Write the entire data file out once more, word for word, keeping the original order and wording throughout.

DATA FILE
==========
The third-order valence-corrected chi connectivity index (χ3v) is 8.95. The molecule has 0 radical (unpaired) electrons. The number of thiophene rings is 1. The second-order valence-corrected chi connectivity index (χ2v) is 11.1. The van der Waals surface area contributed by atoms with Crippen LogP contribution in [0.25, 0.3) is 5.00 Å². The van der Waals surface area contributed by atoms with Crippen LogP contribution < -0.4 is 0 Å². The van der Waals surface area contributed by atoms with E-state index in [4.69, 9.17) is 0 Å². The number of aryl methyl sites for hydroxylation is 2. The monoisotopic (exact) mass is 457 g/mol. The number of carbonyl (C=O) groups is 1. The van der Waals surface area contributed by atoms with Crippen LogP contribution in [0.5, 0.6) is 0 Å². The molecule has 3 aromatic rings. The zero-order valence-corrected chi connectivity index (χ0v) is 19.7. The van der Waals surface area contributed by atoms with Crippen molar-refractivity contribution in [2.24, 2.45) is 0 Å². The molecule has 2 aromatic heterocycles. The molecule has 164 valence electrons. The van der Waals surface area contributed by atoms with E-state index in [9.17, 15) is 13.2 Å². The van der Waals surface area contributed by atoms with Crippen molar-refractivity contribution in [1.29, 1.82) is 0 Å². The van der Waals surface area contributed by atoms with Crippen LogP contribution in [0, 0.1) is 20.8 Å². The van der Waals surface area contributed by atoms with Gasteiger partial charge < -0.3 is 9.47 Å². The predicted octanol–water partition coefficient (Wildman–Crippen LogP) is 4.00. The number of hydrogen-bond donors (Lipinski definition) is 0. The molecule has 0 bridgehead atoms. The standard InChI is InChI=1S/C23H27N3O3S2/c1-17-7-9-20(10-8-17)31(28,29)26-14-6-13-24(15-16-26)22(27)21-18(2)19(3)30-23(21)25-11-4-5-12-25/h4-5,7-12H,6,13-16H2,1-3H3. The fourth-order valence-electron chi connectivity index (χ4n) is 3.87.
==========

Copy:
The third-order valence-corrected chi connectivity index (χ3v) is 8.95. The molecule has 0 radical (unpaired) electrons. The number of thiophene rings is 1. The second-order valence-corrected chi connectivity index (χ2v) is 11.1. The van der Waals surface area contributed by atoms with Crippen LogP contribution in [0.25, 0.3) is 5.00 Å². The van der Waals surface area contributed by atoms with Crippen LogP contribution < -0.4 is 0 Å². The van der Waals surface area contributed by atoms with E-state index in [4.69, 9.17) is 0 Å². The number of aryl methyl sites for hydroxylation is 2. The monoisotopic (exact) mass is 457 g/mol. The number of carbonyl (C=O) groups is 1. The van der Waals surface area contributed by atoms with Crippen LogP contribution in [0.5, 0.6) is 0 Å². The molecule has 3 aromatic rings. The zero-order valence-corrected chi connectivity index (χ0v) is 19.7. The van der Waals surface area contributed by atoms with Crippen molar-refractivity contribution in [2.24, 2.45) is 0 Å². The molecule has 2 aromatic heterocycles. The molecule has 164 valence electrons. The van der Waals surface area contributed by atoms with E-state index in [9.17, 15) is 13.2 Å². The van der Waals surface area contributed by atoms with Crippen molar-refractivity contribution in [1.29, 1.82) is 0 Å². The van der Waals surface area contributed by atoms with Crippen LogP contribution in [0, 0.1) is 20.8 Å². The van der Waals surface area contributed by atoms with Gasteiger partial charge < -0.3 is 9.47 Å². The predicted octanol–water partition coefficient (Wildman–Crippen LogP) is 4.00. The number of hydrogen-bond donors (Lipinski definition) is 0. The molecule has 0 bridgehead atoms. The standard InChI is InChI=1S/C23H27N3O3S2/c1-17-7-9-20(10-8-17)31(28,29)26-14-6-13-24(15-16-26)22(27)21-18(2)19(3)30-23(21)25-11-4-5-12-25/h4-5,7-12H,6,13-16H2,1-3H3. The fourth-order valence-electron chi connectivity index (χ4n) is 3.87.